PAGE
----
(Polar molecules, Non-polar molecules, etc.)
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If a lone pair is present then it will decrease the angles because it causes more repulsion. However, if it is a smaller atom that is present for example change F to H, then the bond angles will decrease. In contrast, if it is larger like a H to F then they will decrease the angles just as in the lone pairs. Smaller angles would be much less stable.
There are times where lone pairs are opposite each other, and the repulsive forces cancel each other out. For instance, in molecules that have trigonal bipyramidal electron arrangement (6 bonding spots), with bonded atoms and 2 lone pairs, the lone pairs on the top and bottom of the molecule cancel each other out, so the resulting shape is square planar, not bent.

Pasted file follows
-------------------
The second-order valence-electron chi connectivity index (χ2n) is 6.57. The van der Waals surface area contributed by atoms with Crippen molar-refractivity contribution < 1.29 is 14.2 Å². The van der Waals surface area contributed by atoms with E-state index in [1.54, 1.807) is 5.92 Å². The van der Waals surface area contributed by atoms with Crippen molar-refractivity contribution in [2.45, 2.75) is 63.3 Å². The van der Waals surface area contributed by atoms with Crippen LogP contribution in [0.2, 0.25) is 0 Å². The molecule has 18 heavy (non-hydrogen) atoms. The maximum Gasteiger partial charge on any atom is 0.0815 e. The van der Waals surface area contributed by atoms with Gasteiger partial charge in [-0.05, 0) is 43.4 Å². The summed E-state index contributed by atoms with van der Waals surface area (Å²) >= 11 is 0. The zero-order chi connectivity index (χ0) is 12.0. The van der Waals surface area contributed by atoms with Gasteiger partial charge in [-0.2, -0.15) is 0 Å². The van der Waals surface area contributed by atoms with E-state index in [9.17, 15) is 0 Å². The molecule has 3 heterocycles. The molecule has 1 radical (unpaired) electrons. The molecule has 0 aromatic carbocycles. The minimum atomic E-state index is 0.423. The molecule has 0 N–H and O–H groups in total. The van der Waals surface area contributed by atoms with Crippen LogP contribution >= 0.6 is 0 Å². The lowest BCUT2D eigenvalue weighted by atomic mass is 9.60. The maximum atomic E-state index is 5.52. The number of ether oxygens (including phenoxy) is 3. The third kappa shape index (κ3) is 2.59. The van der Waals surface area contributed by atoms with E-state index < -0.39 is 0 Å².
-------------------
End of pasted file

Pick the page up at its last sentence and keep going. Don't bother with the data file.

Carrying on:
There are many different structures that contain lone pairs. They are not only a bent shape-- this is the shape for a molecule with 2 bonds and one lone pair. It is a good idea to think that lone pairs will generally push the bonded atom away from it due to the fact that it takes up space but also because its negative charge causes repulsion.
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